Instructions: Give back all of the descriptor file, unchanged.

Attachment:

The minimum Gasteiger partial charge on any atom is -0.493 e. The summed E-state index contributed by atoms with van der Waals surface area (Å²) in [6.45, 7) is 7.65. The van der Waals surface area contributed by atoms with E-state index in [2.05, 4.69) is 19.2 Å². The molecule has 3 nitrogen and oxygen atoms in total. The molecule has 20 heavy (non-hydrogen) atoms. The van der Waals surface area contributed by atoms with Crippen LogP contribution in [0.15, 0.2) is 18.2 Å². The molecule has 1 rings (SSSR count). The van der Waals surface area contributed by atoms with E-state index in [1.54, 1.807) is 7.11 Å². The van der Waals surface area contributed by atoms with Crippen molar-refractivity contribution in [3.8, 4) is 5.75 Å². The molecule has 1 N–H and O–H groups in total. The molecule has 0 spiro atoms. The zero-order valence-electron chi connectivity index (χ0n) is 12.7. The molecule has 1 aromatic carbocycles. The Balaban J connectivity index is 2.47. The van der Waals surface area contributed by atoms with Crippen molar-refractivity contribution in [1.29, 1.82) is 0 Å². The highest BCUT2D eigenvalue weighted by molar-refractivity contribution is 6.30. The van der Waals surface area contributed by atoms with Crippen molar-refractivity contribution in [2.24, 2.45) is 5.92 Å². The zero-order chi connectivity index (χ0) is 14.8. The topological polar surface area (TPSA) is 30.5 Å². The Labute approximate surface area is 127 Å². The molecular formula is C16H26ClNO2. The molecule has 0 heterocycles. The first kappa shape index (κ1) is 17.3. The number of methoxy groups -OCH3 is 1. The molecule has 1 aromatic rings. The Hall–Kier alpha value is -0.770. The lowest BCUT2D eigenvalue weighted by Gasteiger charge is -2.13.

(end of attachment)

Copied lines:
The minimum Gasteiger partial charge on any atom is -0.493 e. The summed E-state index contributed by atoms with van der Waals surface area (Å²) in [6.45, 7) is 7.65. The van der Waals surface area contributed by atoms with E-state index in [2.05, 4.69) is 19.2 Å². The molecule has 3 nitrogen and oxygen atoms in total. The molecule has 20 heavy (non-hydrogen) atoms. The van der Waals surface area contributed by atoms with Crippen LogP contribution in [0.15, 0.2) is 18.2 Å². The molecule has 1 rings (SSSR count). The van der Waals surface area contributed by atoms with E-state index in [1.54, 1.807) is 7.11 Å². The van der Waals surface area contributed by atoms with Crippen molar-refractivity contribution in [3.8, 4) is 5.75 Å². The molecule has 1 N–H and O–H groups in total. The molecule has 0 spiro atoms. The zero-order valence-electron chi connectivity index (χ0n) is 12.7. The molecule has 1 aromatic carbocycles. The Balaban J connectivity index is 2.47. The van der Waals surface area contributed by atoms with Crippen molar-refractivity contribution in [1.29, 1.82) is 0 Å². The highest BCUT2D eigenvalue weighted by molar-refractivity contribution is 6.30. The van der Waals surface area contributed by atoms with Crippen molar-refractivity contribution in [2.24, 2.45) is 5.92 Å². The zero-order chi connectivity index (χ0) is 14.8. The topological polar surface area (TPSA) is 30.5 Å². The Labute approximate surface area is 127 Å². The molecular formula is C16H26ClNO2. The molecule has 0 heterocycles. The first kappa shape index (κ1) is 17.3. The number of methoxy groups -OCH3 is 1. The molecule has 1 aromatic rings. The Hall–Kier alpha value is -0.770. The lowest BCUT2D eigenvalue weighted by Gasteiger charge is -2.13.